Bone Resorbing Breast Cancer Secreted Factors

Breast-cancer secreted factors induce bone resorption by both indirect and direct actions on the osteoclast. Parathyroid hormone-related protein (PTHrP) is the most studied breast cancer-secreted factor. It indirectly activates osteoclastic bone resorption by stimulating osteoblasts and stromal cells to express RANKL, which in turn activates osteoclasts (20). PTHrP was first identified as a causal factor in humoral hypercalcemia of malignancy and was later shown to be a major factor in promoting osteolytic metastases (14). Breast cancer cells that have metastasized to bone express higher PTHrP mRNA levels than in soft tissue sites (21, 22). Inhibiting PTHrP with neutralizing antibodies decreased osteolytic bone metastases formed by MDA-MB-231 breast cancer cells in mice (23). A humanized PTHrP neutralizing antibody is currently in clinical trial for the treatment of breast cancer bone metastasis. Paradoxically, higher PTHrP expression in the primary breast tumor is correlated with a better prognosis and is not associated with the presence of bone metastases (24). Therefore, the role of PTHrP in bone lesion formation is local, and factor expression may be increased subsequent to the arrival of the metastatic tumor cells in bone.

Other secreted factors also act indirectly on osteoclasts via the RANKL pathway, including vascular endothelial growth factor (VEGF), interleukin-11 (IL-11), and interleukin-6 (IL-6) (2). Primary breast tumors express the pro-angiogenic factor VEGF and its receptors (VEGFRs) (25-27). Increased VEGF expression is correlated with increased tumor size and grade (27, 28). Vascular endothelial growth factor (VEGF) is also highly expressed by breast cancer bone metastases, and VEGFRs are expressed by breast cancer bone metastases, osteoclasts, and osteoclast precursors (27, 29, 30). VEGF is also a monocyte chemoattractant (27, 30). VEGF treatment in combination with RANKL, similarly to M-CSF in combination with RANKL, stimulates osteoclast differentiation and bone resorption (27, 29). Therefore, the high VEGF expression found in breast cancer bone metastases may promote osteoclastic bone resorption and promote lytic bone lesions. Anti-VEGF therapies have been developed for anti-angiogenic therapy, including VEGF antibodies, soluble VEGFRs, VEGFR antibodies, and small-molecule receptor kinase inhibitors (31). Anti-VEGFR-2 and anti-VEGFR-3 antibody combination therapy decreased lymph node and lung metastases in an orthotopic spontaneous breast cancer metastasis model (32). Currently, anti-VEGF therapy has only been shown to improve survival in combination with chemotherapy in clinical trials in patients with metastatic colorectal cancer and not in breast cancer (31, 33). However, since VEGF stimulates osteoclastic bone resorption, anti-VEGF therapy may reduce osteolytic breast cancer bone metastases.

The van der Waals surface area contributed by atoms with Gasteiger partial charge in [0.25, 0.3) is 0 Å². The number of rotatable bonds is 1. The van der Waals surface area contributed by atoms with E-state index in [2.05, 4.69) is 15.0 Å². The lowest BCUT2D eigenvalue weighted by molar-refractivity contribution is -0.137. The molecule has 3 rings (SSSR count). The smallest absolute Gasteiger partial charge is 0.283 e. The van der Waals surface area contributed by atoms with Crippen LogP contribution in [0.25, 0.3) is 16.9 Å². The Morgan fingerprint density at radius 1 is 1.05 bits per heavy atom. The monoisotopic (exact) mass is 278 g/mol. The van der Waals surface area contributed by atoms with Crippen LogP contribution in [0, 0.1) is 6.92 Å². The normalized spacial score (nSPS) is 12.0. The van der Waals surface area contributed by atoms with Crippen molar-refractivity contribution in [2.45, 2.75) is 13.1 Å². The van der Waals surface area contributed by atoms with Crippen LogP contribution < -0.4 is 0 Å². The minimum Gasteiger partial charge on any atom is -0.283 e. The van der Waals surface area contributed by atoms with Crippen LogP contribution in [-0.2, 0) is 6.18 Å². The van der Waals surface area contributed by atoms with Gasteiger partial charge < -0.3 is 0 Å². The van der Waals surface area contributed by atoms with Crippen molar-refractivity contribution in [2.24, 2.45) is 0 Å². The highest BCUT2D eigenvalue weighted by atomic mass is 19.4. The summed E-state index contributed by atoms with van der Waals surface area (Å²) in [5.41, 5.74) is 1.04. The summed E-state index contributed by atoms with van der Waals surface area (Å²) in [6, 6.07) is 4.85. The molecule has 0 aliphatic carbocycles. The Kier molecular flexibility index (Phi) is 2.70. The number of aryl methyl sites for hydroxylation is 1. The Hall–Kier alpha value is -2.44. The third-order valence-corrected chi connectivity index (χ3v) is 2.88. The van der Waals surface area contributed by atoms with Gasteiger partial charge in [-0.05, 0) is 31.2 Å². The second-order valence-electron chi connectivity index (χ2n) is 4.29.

Interleukin-11 (IL-11) also indirectly activates osteoclasts via the RANKL pathway (2). IL-11 induced bone resorption in calvarial organ culture assays, and this effect was inhibited by Cox inhibitors (34). IL-11 is expressed by breast cancer cells (17, 35). It is one of five factors that in combination were identified to contribute to the development of bone metastasis (17). IL-11 expression was higher in highly bone metastatic MDA-MB-231 subpopulations compared to parental cells. Combined overexpression of IL-11 and osteopontin, but not overexpression of IL-11 alone, increased bone metastases formed by MDA-MB-231 cells (17).

Interleukin-8 (IL-8) is a breast cancer-secreted factor that induces bone resorption in a PTHrP/RANKL-independent manner by acting directly on the IL-8 receptor (CXCR1) on osteoclasts and osteoclast precursors (36, 37).

The chemokine is expressed by breast cancer cell lines, and higher expression is associated with greater osteolytic potential (37). Patients with breast cancer have elevated IL-8 serum concentrations compared to normal controls, with the highest levels found in patients with advanced disease (38). MDA-MET breast cancer cells are highly metastatic to bone and differ from parental MDA-MB-231 cells by having increased IL-8 expression and no PTHrP expression, suggesting that IL-8 can drive osteolytic metastases to bone (39). An IL-8-specific neutralizing antibody inhibited osteoclast formation induced by MDA-MET conditioned media (37). Combined treatment of mice injected subcutaneously with MDA-MB-231 cells with a human IL-8 antibody and an epidermal growth factor receptor antibody increased overall survival, decreased metastatic spread, and decreased tumor size (40).

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